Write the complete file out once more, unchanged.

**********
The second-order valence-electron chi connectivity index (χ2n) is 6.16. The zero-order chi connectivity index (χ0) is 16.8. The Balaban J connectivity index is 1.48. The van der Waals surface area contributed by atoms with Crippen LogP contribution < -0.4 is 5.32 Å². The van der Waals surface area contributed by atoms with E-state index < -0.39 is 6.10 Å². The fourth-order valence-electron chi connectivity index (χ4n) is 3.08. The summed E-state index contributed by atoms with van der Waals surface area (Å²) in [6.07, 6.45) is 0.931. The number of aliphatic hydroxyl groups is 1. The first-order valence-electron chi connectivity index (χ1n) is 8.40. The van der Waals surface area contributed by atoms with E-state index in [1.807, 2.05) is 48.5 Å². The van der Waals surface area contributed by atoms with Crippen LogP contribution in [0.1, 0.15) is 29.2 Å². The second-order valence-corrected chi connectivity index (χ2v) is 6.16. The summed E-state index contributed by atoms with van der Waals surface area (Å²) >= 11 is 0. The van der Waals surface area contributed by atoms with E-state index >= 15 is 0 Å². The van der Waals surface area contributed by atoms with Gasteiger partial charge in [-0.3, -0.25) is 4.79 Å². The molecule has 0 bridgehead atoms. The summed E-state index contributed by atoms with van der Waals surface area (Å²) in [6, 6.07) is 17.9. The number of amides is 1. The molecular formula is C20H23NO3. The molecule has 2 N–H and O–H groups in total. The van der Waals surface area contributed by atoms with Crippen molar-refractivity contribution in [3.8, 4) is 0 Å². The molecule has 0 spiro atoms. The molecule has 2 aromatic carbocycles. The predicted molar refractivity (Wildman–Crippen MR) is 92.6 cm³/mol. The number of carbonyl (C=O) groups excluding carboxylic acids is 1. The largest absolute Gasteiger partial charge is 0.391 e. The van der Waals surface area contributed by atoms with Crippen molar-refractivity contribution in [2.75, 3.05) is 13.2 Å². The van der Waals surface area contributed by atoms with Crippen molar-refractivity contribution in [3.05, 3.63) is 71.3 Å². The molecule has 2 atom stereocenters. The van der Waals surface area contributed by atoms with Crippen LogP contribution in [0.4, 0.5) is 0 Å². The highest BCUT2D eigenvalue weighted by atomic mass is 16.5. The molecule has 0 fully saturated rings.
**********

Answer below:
The second-order valence-electron chi connectivity index (χ2n) is 6.16. The zero-order chi connectivity index (χ0) is 16.8. The Balaban J connectivity index is 1.48. The van der Waals surface area contributed by atoms with Crippen LogP contribution < -0.4 is 5.32 Å². The van der Waals surface area contributed by atoms with E-state index < -0.39 is 6.10 Å². The fourth-order valence-electron chi connectivity index (χ4n) is 3.08. The summed E-state index contributed by atoms with van der Waals surface area (Å²) in [6.07, 6.45) is 0.931. The number of aliphatic hydroxyl groups is 1. The first-order valence-electron chi connectivity index (χ1n) is 8.40. The van der Waals surface area contributed by atoms with E-state index in [1.807, 2.05) is 48.5 Å². The van der Waals surface area contributed by atoms with Crippen LogP contribution in [0.1, 0.15) is 29.2 Å². The second-order valence-corrected chi connectivity index (χ2v) is 6.16. The summed E-state index contributed by atoms with van der Waals surface area (Å²) >= 11 is 0. The van der Waals surface area contributed by atoms with E-state index >= 15 is 0 Å². The van der Waals surface area contributed by atoms with Gasteiger partial charge in [-0.3, -0.25) is 4.79 Å². The molecule has 0 bridgehead atoms. The summed E-state index contributed by atoms with van der Waals surface area (Å²) in [6, 6.07) is 17.9. The number of amides is 1. The molecular formula is C20H23NO3. The molecule has 2 N–H and O–H groups in total. The van der Waals surface area contributed by atoms with Crippen molar-refractivity contribution in [3.8, 4) is 0 Å². The molecule has 0 spiro atoms. The molecule has 2 aromatic carbocycles. The predicted molar refractivity (Wildman–Crippen MR) is 92.6 cm³/mol. The number of carbonyl (C=O) groups excluding carboxylic acids is 1. The largest absolute Gasteiger partial charge is 0.391 e. The van der Waals surface area contributed by atoms with Crippen molar-refractivity contribution in [2.75, 3.05) is 13.2 Å². The van der Waals surface area contributed by atoms with Crippen molar-refractivity contribution in [3.05, 3.63) is 71.3 Å². The molecule has 2 atom stereocenters. The van der Waals surface area contributed by atoms with Crippen LogP contribution in [0.4, 0.5) is 0 Å². The highest BCUT2D eigenvalue weighted by atomic mass is 16.5. The molecule has 0 fully saturated rings.